SK A 4024
the publication

State and Slavery is published by Uitgeverij Athenaeum on 15 June 2023. The publication calls upon the representatives of the Dutch state to make room for ongoing dialogue and the possibility of reparation in 2023, a year that is dedicated to the commemoration of the slavery past.

Afbeelding brandes2 website (2)
Portret van Maria van Oranje, Jan Mijtens, 1665, collectie Mauritshuis

The four parts of State and Slavery

This richly illustrated book shows the many ways in which the Dutch state and its predecessors were involved in the colonial slavery past. In over four hundred pages, more than thirty authors discuss important aspects of Dutch colonial slavery.

The book consists of four parts. Part 1 discusses contemporary issues around the history of slavery. Part 2 explores the abolition of slavery and the effects this had on colonial society. It shows how new forms of exploitation developed as a result of abolition. Part 3 focuses on the global impact the Dutch colonial slavery past has had on societies in Africa, Asia, and North- and South-Americas. The final part goes furthest back in time and looks at the early formation of colonialism and slavery. The editors have also invited the artists Iris Kensmil, patricia kaersenhout, Theo Frids Hutabarat and Brian Elstak to reflect on the history of slavery. Their work precedes each separate part of the book. 

Staat en slavernij boek mockup

Central questions:

  • What were the economic, political, and social conditions of slavery? What were the consequences and repercussions of the involvement of the Dutch state and society in the slavery past?

  • How did enslaved people, administrators, and entrepreneurs in colonized societies respond to the slavery past and its afterlives in the past and present?
  • How can we create space for restoration and healing?

State and Slavery contains chapters on the role of the Reformed Church; (the lack of) attention to slavery in history education in the Netherlands and the former colonies; the involvement of the House of Orange-Nassau; the role of the States General in the history of slavery; and the effects of Dutch colonial policy from Brazil and Indonesia to South India.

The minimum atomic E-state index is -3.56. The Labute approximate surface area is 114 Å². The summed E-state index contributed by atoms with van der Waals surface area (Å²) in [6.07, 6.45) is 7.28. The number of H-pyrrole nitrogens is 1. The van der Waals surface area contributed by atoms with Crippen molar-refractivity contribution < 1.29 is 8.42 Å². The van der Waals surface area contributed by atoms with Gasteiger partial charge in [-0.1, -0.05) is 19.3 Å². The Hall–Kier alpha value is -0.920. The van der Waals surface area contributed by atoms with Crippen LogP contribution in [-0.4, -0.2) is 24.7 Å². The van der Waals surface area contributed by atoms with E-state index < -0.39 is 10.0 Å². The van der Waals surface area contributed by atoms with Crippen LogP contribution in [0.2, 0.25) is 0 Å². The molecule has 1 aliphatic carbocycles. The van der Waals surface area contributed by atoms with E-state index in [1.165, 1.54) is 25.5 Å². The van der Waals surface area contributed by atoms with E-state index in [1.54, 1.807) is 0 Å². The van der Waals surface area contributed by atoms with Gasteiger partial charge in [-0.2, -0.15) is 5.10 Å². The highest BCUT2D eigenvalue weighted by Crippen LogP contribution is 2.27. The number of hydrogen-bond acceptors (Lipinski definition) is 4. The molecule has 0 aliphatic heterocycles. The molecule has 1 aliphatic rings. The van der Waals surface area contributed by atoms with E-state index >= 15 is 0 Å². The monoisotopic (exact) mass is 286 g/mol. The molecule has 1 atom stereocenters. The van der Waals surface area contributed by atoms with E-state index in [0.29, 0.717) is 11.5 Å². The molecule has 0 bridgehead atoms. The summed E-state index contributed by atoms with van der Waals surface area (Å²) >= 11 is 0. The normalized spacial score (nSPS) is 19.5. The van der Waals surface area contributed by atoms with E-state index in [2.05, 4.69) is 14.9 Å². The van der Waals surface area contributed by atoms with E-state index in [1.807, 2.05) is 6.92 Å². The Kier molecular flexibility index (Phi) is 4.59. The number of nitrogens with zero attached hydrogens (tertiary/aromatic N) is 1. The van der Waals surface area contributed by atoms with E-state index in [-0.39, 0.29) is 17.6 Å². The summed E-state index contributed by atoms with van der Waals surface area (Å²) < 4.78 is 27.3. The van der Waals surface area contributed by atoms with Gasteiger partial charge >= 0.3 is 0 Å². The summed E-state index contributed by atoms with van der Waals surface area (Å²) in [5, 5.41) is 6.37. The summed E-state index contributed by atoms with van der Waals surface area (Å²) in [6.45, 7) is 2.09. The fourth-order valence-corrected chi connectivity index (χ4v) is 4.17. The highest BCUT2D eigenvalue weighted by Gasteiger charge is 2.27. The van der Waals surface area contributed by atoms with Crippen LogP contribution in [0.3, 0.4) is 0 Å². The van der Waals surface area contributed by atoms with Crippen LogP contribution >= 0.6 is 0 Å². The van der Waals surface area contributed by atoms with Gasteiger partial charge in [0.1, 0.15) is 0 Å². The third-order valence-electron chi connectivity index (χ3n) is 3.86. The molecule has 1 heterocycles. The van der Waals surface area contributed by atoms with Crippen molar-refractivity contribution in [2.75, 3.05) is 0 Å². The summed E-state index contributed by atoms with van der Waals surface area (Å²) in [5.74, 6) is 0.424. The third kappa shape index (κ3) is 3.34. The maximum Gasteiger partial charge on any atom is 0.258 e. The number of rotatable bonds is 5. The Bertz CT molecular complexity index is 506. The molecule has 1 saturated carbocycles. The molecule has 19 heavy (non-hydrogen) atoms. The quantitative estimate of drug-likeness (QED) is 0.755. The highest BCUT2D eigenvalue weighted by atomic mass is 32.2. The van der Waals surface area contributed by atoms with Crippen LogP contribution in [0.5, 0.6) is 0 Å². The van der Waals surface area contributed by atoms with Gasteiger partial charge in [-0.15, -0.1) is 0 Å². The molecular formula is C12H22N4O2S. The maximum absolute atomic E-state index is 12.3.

The authors

Markus Balkenhol, Ulbe Bosma, Pepijn Brandon, Jan Breman, Titas Chakraborty, Kate Ekama, Tom van der Geugten, Helmut Gezius, Jeanne Henriquez, Nicole Immler, Nancy Jouwe, Marjoleine Kars, Michiel van Kempen, Ellen Klinkers, Lauren Lauret, Andrea Mosterman, Kwame Nimako, Erik Odegard, Jeroen Puttevils, Charles do Rego, Matthias van Rossum, Alicia Schrikker, Valika Smeulders, Alex van Stipriaan, Martijn Stoutjesdijk, Raymund Schütz, Joris van den Tol, Arthur Weststeijn and many others.

The extent of state involvement

Dutch institutions deliberately made slavery the foundation of colonial rule in Africa, the Americas and Asia. The Dutch state and its predecessors were directly responsible: they made policies and controlled and supported initiatives that made colonial slavery possible. Predecessors of contemporary institutions, such as the States Generals, the navy, the church and the royal family, played a prominent role in this process. Colonial slavery contributed to the Dutch economic prosperity and led to structural changes in previously colonized society and societies from which people were enslaved. The afterlives of slavery and colonialism, in the form of for example racialization, legal inequality and cultural slighting, continue to this day. The clear connection between the colonial past and present day inequalities deserves much more research.

You can buy the book at your local bookstore or order it at the publisher’s website

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